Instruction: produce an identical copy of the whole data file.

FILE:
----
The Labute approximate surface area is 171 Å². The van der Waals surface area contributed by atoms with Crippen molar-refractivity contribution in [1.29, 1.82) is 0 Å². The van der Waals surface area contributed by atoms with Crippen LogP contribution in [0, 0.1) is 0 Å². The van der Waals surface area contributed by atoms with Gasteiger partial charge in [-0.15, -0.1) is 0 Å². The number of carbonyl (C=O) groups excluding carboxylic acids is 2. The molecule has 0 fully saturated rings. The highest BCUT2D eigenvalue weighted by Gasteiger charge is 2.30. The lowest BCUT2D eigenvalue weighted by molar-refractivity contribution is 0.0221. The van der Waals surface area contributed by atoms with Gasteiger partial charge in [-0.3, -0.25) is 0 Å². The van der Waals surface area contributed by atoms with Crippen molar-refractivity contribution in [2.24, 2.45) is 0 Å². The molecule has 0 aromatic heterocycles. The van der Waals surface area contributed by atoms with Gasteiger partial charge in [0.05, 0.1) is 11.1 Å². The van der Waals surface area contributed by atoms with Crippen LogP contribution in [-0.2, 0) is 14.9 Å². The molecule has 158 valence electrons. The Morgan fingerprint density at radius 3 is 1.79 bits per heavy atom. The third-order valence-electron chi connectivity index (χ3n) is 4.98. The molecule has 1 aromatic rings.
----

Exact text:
The Labute approximate surface area is 171 Å². The van der Waals surface area contributed by atoms with Crippen molar-refractivity contribution in [1.29, 1.82) is 0 Å². The van der Waals surface area contributed by atoms with Crippen LogP contribution in [0, 0.1) is 0 Å². The van der Waals surface area contributed by atoms with Gasteiger partial charge in [-0.15, -0.1) is 0 Å². The number of carbonyl (C=O) groups excluding carboxylic acids is 2. The molecule has 0 fully saturated rings. The highest BCUT2D eigenvalue weighted by Gasteiger charge is 2.30. The lowest BCUT2D eigenvalue weighted by molar-refractivity contribution is 0.0221. The van der Waals surface area contributed by atoms with Gasteiger partial charge in [-0.3, -0.25) is 0 Å². The van der Waals surface area contributed by atoms with Crippen molar-refractivity contribution in [2.24, 2.45) is 0 Å². The molecule has 0 aromatic heterocycles. The van der Waals surface area contributed by atoms with Gasteiger partial charge in [0.05, 0.1) is 11.1 Å². The van der Waals surface area contributed by atoms with Crippen LogP contribution in [-0.2, 0) is 14.9 Å². The molecule has 158 valence electrons. The Morgan fingerprint density at radius 3 is 1.79 bits per heavy atom. The third-order valence-electron chi connectivity index (χ3n) is 4.98. The molecule has 1 aromatic rings.